Like a phoenix from the ashes of 2020, Dunedin Fringe Festival returns in March 2021 with a diverse and eclectic line-up of more than 80 events across the city and online.
An unmissable highlight in the festival calendar, this year's hybrid festival - combining live and online events - will deliver something for everyone, across visual arts, theatre, comedy, cabaret, music and more.
The Fringe programme has come to be known for it's A-class comedy line up and this year is no different. The inimitable Emerson's Festival Theatre will feature a stellar programme including NZ's snapchat superstar Tom Sainsbury, Chris Parker performing the world's first comedy felting show, a debut with shocking revelations from Eli Matthewson (Head Writer - Have You Been Paying Attention) and split bill shows from Michele A'Court / Jeremy Elwood and Justine Smith / Donna Brookbanks. Brand new for 2021, the Late Night Line Up will take over the venue every Thursday to Saturday night of the Fringe, bringing the best stand-up the Fringe has to offer, followed by live music and DJs into the wee hours.
Once again, we will give you the chance to join some comedy 'firsts' including a debut Ōtepoti performance from Australian comedian Laura Davis, a new comedy set from multi-award-winning Nick Rado, the return of Fred Award winner James Nokise for the first time in 8 years, and Billy T James award winner David Correos.
The debuts continue across artforms with autobiographical performances Thief about growing up in LA in the 90s and The Changing Shed about growing up gay in rural Otago in the 70s; Bathroom Self(ie), an interactive exploration of the selfie in a public bathroom and Unreal!, a virtual reality experience of paintings by internationally-exhibited artist Ewan McDougall; an improvised string orchestra, AUGmented STORK; and a Duo, a duet combining a live dancer and a partner projected from the UK.
Festival Director Gareth McMillan said "The Fringe Launch went off like a frog in a sock on Wednesday night. Dunedin's finest congregated along with Dunedin's weirdest, although to be fair, these are sometimes one and the same. There's a palpable excitement about the programme and we know people can't wait to get amongst the Fringe action."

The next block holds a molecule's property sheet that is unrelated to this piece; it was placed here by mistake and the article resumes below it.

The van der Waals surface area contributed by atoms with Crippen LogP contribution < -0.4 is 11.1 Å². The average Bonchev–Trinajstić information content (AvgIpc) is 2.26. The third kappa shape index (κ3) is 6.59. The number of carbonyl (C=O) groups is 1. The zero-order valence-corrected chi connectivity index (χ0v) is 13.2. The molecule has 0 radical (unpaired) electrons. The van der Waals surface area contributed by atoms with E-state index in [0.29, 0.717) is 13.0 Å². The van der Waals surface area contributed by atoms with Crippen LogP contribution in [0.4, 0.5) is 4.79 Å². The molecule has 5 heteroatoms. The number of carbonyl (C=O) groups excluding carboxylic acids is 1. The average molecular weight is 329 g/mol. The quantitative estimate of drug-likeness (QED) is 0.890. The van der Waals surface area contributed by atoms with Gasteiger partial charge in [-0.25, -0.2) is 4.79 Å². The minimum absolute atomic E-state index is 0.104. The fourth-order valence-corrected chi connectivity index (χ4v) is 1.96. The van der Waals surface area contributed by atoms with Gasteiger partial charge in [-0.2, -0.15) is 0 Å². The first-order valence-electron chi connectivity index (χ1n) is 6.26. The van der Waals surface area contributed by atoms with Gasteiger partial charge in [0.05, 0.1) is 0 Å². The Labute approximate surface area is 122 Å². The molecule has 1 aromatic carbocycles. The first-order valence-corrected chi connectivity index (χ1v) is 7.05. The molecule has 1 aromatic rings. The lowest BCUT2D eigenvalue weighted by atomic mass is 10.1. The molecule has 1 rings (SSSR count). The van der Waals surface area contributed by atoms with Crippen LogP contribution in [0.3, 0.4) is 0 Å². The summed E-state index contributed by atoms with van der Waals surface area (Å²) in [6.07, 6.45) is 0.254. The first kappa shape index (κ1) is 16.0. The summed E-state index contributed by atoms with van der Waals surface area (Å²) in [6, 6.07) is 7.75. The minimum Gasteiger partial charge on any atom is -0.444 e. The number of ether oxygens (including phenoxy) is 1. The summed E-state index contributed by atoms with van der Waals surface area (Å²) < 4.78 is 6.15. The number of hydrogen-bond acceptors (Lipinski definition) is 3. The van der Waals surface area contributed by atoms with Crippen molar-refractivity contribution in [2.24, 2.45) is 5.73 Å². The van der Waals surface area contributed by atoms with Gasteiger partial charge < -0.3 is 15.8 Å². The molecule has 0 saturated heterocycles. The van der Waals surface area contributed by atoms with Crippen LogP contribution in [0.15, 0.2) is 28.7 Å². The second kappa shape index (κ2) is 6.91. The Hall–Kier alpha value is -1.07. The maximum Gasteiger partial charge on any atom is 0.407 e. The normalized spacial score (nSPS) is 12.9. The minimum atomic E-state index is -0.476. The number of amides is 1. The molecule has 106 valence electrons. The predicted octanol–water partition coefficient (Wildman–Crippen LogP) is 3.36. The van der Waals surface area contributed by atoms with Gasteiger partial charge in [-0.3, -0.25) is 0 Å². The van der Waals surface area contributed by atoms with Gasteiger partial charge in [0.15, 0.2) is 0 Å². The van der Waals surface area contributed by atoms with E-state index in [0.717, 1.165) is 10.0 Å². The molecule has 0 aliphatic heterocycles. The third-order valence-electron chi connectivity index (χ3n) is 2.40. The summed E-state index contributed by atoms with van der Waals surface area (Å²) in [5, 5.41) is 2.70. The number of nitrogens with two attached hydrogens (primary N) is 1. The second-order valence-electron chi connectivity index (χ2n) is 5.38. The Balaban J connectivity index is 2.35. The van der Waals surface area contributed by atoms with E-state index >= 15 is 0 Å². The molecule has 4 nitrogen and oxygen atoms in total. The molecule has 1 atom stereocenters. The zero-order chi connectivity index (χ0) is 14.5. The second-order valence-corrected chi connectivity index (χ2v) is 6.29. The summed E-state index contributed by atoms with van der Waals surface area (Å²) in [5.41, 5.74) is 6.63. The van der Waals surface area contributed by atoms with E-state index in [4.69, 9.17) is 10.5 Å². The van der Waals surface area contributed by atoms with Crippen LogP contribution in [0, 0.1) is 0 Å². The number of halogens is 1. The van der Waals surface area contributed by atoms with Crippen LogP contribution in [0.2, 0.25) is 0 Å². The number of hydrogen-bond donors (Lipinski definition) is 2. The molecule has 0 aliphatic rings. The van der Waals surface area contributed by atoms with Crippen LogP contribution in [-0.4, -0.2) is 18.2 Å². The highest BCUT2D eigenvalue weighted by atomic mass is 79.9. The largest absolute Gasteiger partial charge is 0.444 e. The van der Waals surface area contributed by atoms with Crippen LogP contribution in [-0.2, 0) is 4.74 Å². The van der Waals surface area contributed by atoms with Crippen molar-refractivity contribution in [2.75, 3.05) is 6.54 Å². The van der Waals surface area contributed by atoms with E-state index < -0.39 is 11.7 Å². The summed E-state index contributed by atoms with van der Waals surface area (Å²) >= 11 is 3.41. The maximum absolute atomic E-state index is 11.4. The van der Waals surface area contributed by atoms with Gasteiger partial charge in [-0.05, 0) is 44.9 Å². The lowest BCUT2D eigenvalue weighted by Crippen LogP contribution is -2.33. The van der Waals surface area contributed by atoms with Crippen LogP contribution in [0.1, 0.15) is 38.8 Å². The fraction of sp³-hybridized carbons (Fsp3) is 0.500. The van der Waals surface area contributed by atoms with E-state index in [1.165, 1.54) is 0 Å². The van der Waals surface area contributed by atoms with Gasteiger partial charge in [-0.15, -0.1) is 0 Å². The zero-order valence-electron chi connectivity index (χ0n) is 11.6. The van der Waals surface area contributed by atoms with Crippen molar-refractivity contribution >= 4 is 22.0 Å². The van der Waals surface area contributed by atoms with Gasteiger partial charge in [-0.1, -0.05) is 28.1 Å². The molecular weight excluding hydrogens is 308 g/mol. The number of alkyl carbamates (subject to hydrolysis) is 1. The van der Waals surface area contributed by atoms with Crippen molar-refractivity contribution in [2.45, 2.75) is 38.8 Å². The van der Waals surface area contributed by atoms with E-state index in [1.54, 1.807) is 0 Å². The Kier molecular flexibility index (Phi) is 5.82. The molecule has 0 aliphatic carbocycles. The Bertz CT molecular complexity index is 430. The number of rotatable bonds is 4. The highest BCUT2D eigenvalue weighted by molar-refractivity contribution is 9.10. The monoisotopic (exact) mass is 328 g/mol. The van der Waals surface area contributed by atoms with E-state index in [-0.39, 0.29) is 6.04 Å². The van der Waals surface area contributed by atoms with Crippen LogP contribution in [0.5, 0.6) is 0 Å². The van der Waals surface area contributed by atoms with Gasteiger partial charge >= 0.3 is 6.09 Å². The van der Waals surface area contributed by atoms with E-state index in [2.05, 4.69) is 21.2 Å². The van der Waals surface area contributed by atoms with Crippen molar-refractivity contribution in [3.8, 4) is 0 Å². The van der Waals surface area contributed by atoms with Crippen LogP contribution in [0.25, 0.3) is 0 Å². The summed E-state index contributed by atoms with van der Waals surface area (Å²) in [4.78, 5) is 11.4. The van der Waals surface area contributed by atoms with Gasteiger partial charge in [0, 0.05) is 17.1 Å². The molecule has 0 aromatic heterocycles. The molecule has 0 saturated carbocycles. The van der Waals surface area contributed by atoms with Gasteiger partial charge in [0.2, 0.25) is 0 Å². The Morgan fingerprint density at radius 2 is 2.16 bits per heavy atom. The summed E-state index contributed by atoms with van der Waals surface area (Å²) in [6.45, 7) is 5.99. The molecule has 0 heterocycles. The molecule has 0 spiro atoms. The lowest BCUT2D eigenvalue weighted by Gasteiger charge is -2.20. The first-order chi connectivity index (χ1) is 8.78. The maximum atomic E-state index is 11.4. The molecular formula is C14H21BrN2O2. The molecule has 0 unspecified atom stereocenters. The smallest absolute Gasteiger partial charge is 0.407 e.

While the programme guarantees the laughs we all need, artists continue to probe social issues such as mental wellbeing and gender identity in innovative, evocative and affecting ways.
In Adventures in Failure, a three-part performance, the audience will be guided through the murky world of gender representation through drag, steampunk and dance; Sausage Party will dazzle with queer burlesque; and Glossy Leaf Kiss is an experimental performance with a basis in transfeminine identity, queer ecology, mātauranga Māori, body adornment, and video & performance art.
Talanoa Mai Moana uses music to explore the experience of Pasifika men, living on foreign lands, who have been through the prison system; the Otago Corrections Facility will present forum theatre performed by inmates in RE-CYCLE. Long standing contributors Artsenta (shared arts studio for people within the mental health community) are hosting Creative Keys an exhibition comprising work created from a de-constructed piano.
Since the festival's debut in 2000, the core aims of Dunedin Fringe Festival have been to support the growth of emerging artists, and to make contemporary and experimental art accessible to a wider audience. After a difficult year, the Dunedin Fringe Arts Trust has facilitated over $40,000 of funding to support artists and ensures 100% of ticket sales go to artists.
For more information, images and interview requests, contact Alice Geary on email@example.com.